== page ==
If you like me are on the lookout for the healthiest possible wines to drink, natural wines are definitely what you need. Yet the question is how to recognize one as such?
Now, we have been in a slightly more fortunate position in terms of wine knowledge and expertise, hence we decided to compose this short shopping guide to natural wine. After all, you only need natural wine certification to guarantee you the most pure wine possible. We at Organic Wine Club are with you.
Yet it is not that simple unfortunately. There is no certification body for natural wines. No such thing, nada.
There is organic certification (Soil Association, ECO Cert and a few more) and Biodynamic (Demeter and just a tiny bit more), but that’s about it.
Does this certification any help one of us? In theory yes as it will guarantee that the level of sulphites will be lower than 100 mg/l. It will be a great deal for many as most of conventional wines could have concentrations reaching 300 mg/l easily and that’s not healthy at all. Ask me as a guy with nutrition certificate or as a WSET certified wine expert - no-one can deny that it is bad news. Yet even 100 mg/l is not an answer for allergy sufferers or asthmatics. They require levels lower than 45 mg/l (World Health Organisation).
Many natural winemakers do not opt for a certification of any sort as it in many cases requires them to have a more significant production capacity to outweigh the costs related.
Biodynamic certification is deemed as slightly stricter, but, at the time of writing, they haven’t adopted any stricter approach to use of sulphites in winemaking.
Many organic wines are therefore produced by organic principles but the wines are not properly certified. Based on our (sometimes very intimate) conversations with winemakers, they simply do not want to enter the bureaucracy, they deem it to be expensive and several times we even heard something along the following lines: ‘rebels do not seek proof’. They prefer to rely on the word of mouth knowledge of their product, they have enormous pride of their wines and also a very humbling decency about the business.
‘Natural wine’ is some sort of fiction term - there is no regulation or certification about whether that given wine was produced using wild yeasts or naturally without major interruption to the process. So called ‘vin naturel’ will probably not have an indication of the exact use of sulphites and probably will state a natural process of some sort. Fair enough.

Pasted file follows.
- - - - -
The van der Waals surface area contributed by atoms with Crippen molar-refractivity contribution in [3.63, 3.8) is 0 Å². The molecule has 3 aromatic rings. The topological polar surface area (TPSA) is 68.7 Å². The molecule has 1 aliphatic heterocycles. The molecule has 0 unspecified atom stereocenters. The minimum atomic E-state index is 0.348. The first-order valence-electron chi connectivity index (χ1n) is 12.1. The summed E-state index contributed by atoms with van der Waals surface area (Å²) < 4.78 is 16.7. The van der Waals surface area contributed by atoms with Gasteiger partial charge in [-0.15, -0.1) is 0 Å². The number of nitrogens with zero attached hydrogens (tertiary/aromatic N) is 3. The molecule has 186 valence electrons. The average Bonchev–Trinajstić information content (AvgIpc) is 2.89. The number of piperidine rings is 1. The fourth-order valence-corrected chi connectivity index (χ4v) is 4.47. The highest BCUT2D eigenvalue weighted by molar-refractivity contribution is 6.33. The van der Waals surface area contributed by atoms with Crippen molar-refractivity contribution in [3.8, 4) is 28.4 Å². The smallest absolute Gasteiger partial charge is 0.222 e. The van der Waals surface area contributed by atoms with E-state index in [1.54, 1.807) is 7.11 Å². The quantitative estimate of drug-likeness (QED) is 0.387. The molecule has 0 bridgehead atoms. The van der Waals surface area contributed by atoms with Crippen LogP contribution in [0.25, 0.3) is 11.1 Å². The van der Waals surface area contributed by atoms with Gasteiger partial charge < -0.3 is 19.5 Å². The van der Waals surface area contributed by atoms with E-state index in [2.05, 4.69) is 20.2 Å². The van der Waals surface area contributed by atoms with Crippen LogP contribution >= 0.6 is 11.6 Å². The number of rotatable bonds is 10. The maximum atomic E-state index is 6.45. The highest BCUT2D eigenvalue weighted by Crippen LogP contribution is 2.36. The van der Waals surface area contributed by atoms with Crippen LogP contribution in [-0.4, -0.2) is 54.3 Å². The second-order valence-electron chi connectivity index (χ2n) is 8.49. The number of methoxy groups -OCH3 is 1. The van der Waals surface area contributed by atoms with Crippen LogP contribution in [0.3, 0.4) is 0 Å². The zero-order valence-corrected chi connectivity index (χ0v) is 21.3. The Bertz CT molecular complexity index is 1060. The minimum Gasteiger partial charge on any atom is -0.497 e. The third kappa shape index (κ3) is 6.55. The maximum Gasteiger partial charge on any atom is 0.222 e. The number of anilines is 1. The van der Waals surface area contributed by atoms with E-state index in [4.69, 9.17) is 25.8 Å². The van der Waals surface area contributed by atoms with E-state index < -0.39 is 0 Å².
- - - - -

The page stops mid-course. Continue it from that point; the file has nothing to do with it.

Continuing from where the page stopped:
But what is ‘real wine’? We all want a real stuff, an adulterated product, free from additives, preservatives and especially flavour adjustments and colourants. The reality or a bitter truth of our modern wine production is that in many cases you get a very chemically adjusted wine that is not alive, it is not full of beneficial bacteria, it is simply coloured alcohol. I expect a nasty response from a huge number of big wine brands, but I don’t care. Let them prove they don’t adjust their wines with sugar, flavourings and an enormous amount of sulphites!
You are probably wondering why there is such a deal about the certification for natural wines. For many winemakers it is down to conditions year on year - put simply, they sometimes need to add a bit more sulphites in order to compensate for a very damp climate in order not to lose th entire vintage. For the small but passionate guys like those it is a huge deal. For them to add 10 more mg of sulphites is not a tragedy if it means they can feed their family (read, their wine would be good and it will sell out). Yet for the certification guys those 10 mg/l tiny quantity can mean that the wine is no longer regarded as sulphite-free, you see.
We at Organic Wine Club decided to remedy the situation by providing an honest service to both parties involved - our beloved wine club customers and natural winemakers too. Our decision was simple too - we want to take wines that contain sulphites at less than 45 mg/l. It means that these natural wines might not technically be certified or identified as such, but they a great fit for anyone who wants additive free wine and especially for allergy sufferers (like me!).
When you look at this issue further you will probably come to the same conclusion as us - the winemaker’s philosophy is the thing that will determine the quality of the product. You can check their story, how they work in the winery, buy their grapes; you can check their website, check about the guys behind the wine. Wine does not need to be a sheer commodity, we invite you to spend a bit of time learning about its provenance and just a tiny bit more details about the production process. Luckily, we at Organic Wine Club provide you with extensive stories per almost each wine, but you can also check their websites, visit trade shows like The Real Wine Fair and Raw Wine.
Based on what we’ve learned about this business works, knowing a producer a bit better allows you to know their range of wines as they work fairly similarly across the entire range of their wines.
Your next step if to vote for your wine (or wines) with your money. You can see that you also vote for wine philosophy and for an honest and higher quality product. You are not only to drink that gorgeous wine, you are to support those winemakers, their businesses and a bit more goodness in this world. Cheers to that!